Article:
Exposure to early-life stress (ELS), such as prenatal adversity and childhood maltreatment, is a known risk factor for mental health problems, including depression. Recently, studies have found that ELS also increases risk for a range of physical disorders, such as cardiovascular disease and diabetes. Despite the fact that depressive, cardiovascular, and metabolic disorders are highly comorbid, little is known about the role of ELS in their co-occurrence, and what biological mechanisms are involved. The aim of EarlyCause is to investigate the relationship between ELS and the development of psycho-cardio-metabolic (PCM) multi-morbidity across the lifespan. By integrating data from humans, animals and cellular models, EarlyCause will also identify the shared mechanisms through which ELS becomes embedded at biological level, focusing of four key pathways: epigenetic alterations, neuroendocrine dysregulation, inflammation, and the gut microbiome. Finally, the impact of lifestyle factors will be examined, in order to inform intervention targets that may reverse the causative mechanisms and/or reduce the impact of ELS on multi-morbidity development in high-risk individuals. The project is part of a large European-funded consortium, involving 13 institutions from eight countries.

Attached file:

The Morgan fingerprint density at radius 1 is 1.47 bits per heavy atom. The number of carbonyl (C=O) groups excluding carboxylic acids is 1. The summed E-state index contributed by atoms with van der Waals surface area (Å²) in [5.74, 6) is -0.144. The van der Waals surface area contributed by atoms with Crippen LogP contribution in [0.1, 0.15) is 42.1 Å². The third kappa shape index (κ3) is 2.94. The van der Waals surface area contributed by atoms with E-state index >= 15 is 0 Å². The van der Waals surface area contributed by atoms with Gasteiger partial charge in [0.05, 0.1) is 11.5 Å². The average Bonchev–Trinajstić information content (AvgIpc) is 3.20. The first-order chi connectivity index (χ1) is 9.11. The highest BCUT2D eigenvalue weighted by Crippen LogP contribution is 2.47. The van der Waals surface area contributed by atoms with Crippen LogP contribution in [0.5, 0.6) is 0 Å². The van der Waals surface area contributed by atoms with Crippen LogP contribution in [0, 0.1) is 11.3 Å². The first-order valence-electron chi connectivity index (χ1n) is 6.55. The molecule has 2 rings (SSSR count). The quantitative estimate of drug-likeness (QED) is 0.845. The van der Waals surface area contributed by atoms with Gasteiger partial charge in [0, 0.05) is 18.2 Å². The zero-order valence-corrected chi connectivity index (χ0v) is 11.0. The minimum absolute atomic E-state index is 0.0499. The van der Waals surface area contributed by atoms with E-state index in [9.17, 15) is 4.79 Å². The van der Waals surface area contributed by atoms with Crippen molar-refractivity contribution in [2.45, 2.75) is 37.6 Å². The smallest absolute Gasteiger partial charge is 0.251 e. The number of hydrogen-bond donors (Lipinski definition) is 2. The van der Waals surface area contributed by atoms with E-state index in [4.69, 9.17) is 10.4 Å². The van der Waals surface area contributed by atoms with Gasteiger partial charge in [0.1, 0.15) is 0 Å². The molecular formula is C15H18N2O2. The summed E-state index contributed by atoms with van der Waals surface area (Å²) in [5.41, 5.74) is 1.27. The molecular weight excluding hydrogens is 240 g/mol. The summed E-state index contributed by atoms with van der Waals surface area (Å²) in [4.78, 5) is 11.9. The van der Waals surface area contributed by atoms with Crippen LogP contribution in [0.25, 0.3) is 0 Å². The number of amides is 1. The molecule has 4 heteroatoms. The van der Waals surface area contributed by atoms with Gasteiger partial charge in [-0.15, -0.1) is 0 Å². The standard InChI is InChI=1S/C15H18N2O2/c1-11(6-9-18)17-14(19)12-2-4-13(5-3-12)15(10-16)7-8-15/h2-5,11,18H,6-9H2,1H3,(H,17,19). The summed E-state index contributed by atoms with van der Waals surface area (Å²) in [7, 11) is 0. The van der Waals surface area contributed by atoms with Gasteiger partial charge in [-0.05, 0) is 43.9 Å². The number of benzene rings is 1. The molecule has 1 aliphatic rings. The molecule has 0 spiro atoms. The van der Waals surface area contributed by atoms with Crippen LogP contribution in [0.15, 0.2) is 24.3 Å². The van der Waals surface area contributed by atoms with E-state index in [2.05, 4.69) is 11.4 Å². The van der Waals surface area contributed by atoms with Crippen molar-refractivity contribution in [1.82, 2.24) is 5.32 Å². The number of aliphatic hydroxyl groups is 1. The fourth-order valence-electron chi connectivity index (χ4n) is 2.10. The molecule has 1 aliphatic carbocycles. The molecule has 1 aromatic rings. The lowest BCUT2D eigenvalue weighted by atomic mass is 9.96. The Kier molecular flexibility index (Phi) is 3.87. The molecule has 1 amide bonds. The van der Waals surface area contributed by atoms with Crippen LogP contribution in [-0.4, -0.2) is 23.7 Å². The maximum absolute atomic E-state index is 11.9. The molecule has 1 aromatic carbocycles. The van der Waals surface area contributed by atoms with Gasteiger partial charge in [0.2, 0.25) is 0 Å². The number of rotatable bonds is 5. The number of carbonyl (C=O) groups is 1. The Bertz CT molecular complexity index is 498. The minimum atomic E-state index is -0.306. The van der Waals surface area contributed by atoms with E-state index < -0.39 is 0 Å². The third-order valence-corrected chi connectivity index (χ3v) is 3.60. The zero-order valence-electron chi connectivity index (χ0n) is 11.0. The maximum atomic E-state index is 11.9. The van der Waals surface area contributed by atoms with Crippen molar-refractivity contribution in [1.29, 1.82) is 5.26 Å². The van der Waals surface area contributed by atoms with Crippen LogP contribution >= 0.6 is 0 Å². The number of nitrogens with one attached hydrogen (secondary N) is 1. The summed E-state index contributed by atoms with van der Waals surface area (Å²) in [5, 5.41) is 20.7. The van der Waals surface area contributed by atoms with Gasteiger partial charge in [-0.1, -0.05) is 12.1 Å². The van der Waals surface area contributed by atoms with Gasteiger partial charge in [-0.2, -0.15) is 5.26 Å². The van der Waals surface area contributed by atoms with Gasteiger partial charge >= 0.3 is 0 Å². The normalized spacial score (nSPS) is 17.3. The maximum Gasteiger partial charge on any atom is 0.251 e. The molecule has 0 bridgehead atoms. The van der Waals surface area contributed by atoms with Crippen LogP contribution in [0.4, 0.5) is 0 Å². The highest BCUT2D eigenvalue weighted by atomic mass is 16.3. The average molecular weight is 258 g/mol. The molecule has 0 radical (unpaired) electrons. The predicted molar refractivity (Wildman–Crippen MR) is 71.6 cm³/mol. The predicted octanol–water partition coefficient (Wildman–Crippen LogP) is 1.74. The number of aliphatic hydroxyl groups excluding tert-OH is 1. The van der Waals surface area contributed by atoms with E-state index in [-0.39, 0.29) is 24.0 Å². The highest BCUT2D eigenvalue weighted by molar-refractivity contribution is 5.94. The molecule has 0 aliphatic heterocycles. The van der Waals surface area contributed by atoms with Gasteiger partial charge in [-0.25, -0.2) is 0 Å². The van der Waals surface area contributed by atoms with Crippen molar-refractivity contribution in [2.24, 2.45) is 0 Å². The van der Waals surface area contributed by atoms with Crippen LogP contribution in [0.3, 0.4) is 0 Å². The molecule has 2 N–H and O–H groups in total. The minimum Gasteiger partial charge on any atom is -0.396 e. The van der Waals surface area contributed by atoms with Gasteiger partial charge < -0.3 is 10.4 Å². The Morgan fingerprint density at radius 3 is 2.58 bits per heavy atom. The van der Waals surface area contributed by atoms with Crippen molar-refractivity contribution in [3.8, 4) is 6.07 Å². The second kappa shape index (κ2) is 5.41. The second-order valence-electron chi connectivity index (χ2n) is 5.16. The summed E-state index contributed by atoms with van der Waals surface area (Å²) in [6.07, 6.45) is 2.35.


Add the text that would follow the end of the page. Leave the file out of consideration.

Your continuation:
EarlyCause will explore new territories at the interface of fundamental and clinical research by addressing the medically important question of how ELS biologically impacts PCM development. This will provide a rich series of translational research lines for targeting prevention, diagnosis, prognosis, therapy development, and management of PCM.